Termination of the PSA generally requires the approval of some majority of the supporting creditors. In limited cases, each individual creditor may have the right terminate its own obligations under a PSA separately from the other creditors [see In re: Eagle Bulk Shipping Inc., Case No. 14-12303 (Bankr. S.D. NY 2014)]. However, even where a PSA may allow each individual creditor to terminate its own obligations under the PSA upon the occurrence of certain termination events, such as a material amendment of the final restructuring plan documents, such termination event can be waived by some majority of creditors [see In re: EMAS Chiyoda Subsea Limited, Case No. 17-31146 (Bankr. S.D. Tex. 2017)]. . Therefore, an individual creditor may not be able to exercise its right to terminate its own obligations, if the group of creditors that has a controlling vote under the PSA has diverging incentives.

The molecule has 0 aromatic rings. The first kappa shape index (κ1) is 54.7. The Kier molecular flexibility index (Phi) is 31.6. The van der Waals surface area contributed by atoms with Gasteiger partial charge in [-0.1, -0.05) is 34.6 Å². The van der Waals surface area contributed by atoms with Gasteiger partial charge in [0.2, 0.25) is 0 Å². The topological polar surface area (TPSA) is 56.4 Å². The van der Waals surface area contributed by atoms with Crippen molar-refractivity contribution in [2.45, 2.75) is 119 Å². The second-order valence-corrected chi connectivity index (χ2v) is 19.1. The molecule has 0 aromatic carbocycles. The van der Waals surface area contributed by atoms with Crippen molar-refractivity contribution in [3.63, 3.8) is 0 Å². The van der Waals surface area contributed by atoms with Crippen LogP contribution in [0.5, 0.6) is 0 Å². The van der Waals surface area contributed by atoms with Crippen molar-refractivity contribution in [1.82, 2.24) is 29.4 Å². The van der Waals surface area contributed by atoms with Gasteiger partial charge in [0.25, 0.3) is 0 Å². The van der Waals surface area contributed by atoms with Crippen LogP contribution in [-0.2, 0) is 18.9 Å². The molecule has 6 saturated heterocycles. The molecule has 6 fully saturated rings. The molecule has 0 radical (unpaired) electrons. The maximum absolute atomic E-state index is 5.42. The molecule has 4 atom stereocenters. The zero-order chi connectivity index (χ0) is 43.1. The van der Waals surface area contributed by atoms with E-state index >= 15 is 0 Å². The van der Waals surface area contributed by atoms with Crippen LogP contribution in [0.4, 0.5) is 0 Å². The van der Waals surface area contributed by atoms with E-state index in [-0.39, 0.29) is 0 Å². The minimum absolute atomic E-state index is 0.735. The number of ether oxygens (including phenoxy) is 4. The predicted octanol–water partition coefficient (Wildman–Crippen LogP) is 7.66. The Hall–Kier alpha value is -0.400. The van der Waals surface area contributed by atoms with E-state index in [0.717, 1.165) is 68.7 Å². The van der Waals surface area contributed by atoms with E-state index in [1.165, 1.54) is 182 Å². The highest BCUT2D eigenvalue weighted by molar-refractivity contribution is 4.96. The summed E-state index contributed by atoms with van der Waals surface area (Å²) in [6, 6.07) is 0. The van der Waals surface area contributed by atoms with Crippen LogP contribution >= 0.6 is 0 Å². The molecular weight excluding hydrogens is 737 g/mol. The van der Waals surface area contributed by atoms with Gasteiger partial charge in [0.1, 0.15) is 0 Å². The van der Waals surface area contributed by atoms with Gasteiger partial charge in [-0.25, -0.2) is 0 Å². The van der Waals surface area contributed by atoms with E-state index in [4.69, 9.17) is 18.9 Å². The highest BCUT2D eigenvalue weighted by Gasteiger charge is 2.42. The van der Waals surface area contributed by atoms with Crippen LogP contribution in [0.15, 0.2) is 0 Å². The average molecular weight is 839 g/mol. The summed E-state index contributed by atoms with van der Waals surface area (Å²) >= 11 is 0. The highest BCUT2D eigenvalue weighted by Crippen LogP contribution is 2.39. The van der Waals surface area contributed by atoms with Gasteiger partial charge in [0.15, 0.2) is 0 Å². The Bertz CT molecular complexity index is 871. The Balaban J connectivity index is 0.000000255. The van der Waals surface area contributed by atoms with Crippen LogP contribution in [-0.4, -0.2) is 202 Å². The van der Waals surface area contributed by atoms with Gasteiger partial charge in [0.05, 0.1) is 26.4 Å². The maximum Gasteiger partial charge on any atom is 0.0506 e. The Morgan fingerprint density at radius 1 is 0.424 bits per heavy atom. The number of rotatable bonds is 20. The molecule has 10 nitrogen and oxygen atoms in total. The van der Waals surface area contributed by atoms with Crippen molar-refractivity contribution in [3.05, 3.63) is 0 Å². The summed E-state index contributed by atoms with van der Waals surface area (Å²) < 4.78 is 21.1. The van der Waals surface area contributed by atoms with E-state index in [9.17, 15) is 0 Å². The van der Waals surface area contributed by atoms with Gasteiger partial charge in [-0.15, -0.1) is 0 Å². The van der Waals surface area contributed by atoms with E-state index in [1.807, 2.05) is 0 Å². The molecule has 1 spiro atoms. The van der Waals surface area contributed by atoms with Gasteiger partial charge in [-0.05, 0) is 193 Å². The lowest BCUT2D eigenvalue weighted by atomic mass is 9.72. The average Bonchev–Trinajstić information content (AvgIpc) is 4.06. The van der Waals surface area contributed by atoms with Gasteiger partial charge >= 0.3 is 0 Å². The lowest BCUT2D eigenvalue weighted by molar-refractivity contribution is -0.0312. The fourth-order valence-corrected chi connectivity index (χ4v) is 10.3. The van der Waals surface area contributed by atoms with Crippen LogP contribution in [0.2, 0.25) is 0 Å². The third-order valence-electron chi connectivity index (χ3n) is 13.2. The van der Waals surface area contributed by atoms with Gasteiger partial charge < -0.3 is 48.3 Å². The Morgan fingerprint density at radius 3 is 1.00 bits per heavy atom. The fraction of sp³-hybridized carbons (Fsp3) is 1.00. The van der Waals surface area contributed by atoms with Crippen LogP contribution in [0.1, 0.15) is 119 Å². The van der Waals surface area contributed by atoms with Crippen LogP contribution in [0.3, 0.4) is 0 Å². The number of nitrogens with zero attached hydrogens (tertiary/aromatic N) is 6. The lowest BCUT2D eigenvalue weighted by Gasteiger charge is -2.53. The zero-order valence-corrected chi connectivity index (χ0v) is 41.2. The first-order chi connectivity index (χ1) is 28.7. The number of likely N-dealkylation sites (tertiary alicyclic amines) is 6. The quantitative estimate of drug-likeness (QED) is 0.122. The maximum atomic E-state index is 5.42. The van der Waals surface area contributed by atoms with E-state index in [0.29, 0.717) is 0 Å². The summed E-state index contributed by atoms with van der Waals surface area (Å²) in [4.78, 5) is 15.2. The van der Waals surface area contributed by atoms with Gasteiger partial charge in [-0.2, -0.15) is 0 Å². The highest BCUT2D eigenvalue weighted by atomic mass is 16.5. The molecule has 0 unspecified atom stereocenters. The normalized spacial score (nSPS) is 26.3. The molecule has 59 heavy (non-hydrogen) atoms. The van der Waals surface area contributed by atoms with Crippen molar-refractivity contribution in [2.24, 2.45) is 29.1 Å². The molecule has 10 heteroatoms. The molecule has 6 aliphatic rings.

PSAs have become a mainstay in the Chapter 11 restructuring process, and it is therefore vital for distressed investors and other creditors to have a clear understanding of the legal terms of a contemplated PSA. Distressed investors and other creditors will be well advised to become more familiar with how certain provisions in a PSA can be addressed, and how such provisions have been addressed by debtors and creditors in other bankruptcy proceedings.
Gregory G. Plotko is a partner in the Corporate Department of Richards Kibbe & Orbe, specializing in Bankruptcy. Richard J. Lee is counsel at the firm, also in the Corporate Department.